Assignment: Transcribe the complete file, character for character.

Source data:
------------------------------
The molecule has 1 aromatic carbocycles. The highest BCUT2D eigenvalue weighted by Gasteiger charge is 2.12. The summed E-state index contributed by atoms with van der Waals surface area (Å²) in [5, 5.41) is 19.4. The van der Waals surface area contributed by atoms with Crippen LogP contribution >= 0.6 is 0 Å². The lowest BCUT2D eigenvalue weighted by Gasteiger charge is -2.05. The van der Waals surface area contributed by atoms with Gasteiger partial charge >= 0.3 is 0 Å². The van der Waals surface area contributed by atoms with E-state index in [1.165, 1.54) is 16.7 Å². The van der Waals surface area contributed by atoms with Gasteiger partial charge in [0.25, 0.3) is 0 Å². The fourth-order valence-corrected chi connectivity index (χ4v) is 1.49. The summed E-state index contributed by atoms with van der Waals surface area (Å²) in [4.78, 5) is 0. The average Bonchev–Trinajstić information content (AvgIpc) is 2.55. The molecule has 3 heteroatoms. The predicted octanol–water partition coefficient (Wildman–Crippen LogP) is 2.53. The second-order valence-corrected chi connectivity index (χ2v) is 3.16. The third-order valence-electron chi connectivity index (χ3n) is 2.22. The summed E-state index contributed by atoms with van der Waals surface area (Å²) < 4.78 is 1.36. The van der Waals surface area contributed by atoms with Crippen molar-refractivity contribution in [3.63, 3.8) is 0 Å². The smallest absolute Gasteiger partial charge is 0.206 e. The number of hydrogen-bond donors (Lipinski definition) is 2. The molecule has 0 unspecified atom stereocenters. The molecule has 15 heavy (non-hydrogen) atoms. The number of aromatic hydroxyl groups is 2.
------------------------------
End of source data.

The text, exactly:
The molecule has 1 aromatic carbocycles. The highest BCUT2D eigenvalue weighted by Gasteiger charge is 2.12. The summed E-state index contributed by atoms with van der Waals surface area (Å²) in [5, 5.41) is 19.4. The van der Waals surface area contributed by atoms with Crippen LogP contribution >= 0.6 is 0 Å². The lowest BCUT2D eigenvalue weighted by Gasteiger charge is -2.05. The van der Waals surface area contributed by atoms with Gasteiger partial charge >= 0.3 is 0 Å². The van der Waals surface area contributed by atoms with E-state index in [1.165, 1.54) is 16.7 Å². The van der Waals surface area contributed by atoms with Gasteiger partial charge in [0.25, 0.3) is 0 Å². The fourth-order valence-corrected chi connectivity index (χ4v) is 1.49. The summed E-state index contributed by atoms with van der Waals surface area (Å²) in [4.78, 5) is 0. The average Bonchev–Trinajstić information content (AvgIpc) is 2.55. The molecule has 3 heteroatoms. The predicted octanol–water partition coefficient (Wildman–Crippen LogP) is 2.53. The second-order valence-corrected chi connectivity index (χ2v) is 3.16. The third-order valence-electron chi connectivity index (χ3n) is 2.22. The summed E-state index contributed by atoms with van der Waals surface area (Å²) < 4.78 is 1.36. The van der Waals surface area contributed by atoms with Crippen molar-refractivity contribution in [3.63, 3.8) is 0 Å². The smallest absolute Gasteiger partial charge is 0.206 e. The number of hydrogen-bond donors (Lipinski definition) is 2. The molecule has 0 unspecified atom stereocenters. The molecule has 15 heavy (non-hydrogen) atoms. The number of aromatic hydroxyl groups is 2.